I hated the Bobbsey Twins and the Hardy Boys as a child but I have left them alone and created my own mysteries. This also applied to to other books.

  6. slobadnik@gmail.com' Joe Slobadnik says:

    What I don’t understand is why you say that you and your friend Rob should be the sole arbiters? Are you two the only two people on the planet who are allowed to interpret how the Hardy Boys should look? I’m sorry if I misunderstood you.

  7. salicrup@papercutz.com' Jim Salicrup says:

    Hi, I’m the editor of HARDY BOYS The New Case Files #1 “Crawling with Zombies,” and I must admit I enjoyed reading your review and the responses so far. So, for what they’re worth here are a few of my responses…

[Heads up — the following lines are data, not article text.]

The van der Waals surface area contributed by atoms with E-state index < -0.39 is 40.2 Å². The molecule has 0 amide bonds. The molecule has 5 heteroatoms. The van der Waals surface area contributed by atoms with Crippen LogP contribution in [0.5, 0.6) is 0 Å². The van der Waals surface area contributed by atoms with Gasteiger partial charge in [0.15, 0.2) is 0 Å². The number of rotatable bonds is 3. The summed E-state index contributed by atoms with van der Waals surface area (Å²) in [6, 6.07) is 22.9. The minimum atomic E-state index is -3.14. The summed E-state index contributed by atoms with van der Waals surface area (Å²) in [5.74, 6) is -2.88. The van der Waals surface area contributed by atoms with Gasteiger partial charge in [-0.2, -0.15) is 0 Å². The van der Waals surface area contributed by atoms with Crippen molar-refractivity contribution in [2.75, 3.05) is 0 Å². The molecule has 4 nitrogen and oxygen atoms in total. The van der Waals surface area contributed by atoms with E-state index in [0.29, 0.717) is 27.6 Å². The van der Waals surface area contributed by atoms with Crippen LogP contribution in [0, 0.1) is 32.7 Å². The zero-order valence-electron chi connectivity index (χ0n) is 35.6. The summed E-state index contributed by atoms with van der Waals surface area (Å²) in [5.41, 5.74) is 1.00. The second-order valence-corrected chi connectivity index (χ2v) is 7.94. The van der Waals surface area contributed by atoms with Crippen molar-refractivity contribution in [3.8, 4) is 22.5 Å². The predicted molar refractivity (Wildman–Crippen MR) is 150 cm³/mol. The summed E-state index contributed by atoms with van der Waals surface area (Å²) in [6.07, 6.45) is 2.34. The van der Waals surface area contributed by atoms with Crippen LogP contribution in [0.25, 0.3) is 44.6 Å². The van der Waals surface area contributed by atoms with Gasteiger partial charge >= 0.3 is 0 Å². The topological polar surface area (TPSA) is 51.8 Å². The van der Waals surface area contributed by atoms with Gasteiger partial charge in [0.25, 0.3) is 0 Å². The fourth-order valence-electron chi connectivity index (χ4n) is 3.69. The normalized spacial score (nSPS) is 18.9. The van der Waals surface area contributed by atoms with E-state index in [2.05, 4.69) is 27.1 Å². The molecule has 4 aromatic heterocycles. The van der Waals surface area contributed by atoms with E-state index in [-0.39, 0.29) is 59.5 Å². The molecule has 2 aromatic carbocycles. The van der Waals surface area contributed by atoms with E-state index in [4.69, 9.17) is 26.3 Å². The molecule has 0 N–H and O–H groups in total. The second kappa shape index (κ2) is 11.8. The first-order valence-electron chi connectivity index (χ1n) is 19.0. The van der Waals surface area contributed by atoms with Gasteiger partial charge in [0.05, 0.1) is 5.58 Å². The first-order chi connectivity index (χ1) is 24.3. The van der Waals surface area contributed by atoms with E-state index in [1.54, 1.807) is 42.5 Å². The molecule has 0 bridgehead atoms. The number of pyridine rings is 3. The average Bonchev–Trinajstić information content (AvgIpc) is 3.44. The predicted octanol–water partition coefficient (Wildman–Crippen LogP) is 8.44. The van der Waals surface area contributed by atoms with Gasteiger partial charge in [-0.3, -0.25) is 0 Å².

First off, regarding the appearances of Frank and Joe Hardy, one of the things we’re trying to do in our series of graphic novels is to merge the style of American comics with the very successful style of Japanese comics, or as it’s known today, manga. Why? While most modern American super-hero artists can come up with dynamic layouts and designs, they also tend to horribly distort and exaggerate their characters to the point where heroes such as Superman or Batman look like they’ve taken way too much steroids– and the action is way over-the-top. Japanese artists, while full of their own stylistic distortions, such as big eyes and tiny mouths, are better at creating more naturalistic characters amid realistic settings. We’re trying to take the best of both styles and create something new and exciting, and appealing for today’s young audience. Having Frank and Joe appear exactly as they did on the covers of their books from the 1930s just didn’t seem like the way to go. I will concede that we do struggle with getting Frank and Joe to look just right. Our very talented artist has gotten a bit carried away with Frank and Joe’s hairstyles, getting a little too manga-ish on them, but I understand what he’s trying to do. Look at the best-selling Naruto graphic novels and you’ll see he’s simply trying to make the boys appear a little hipper.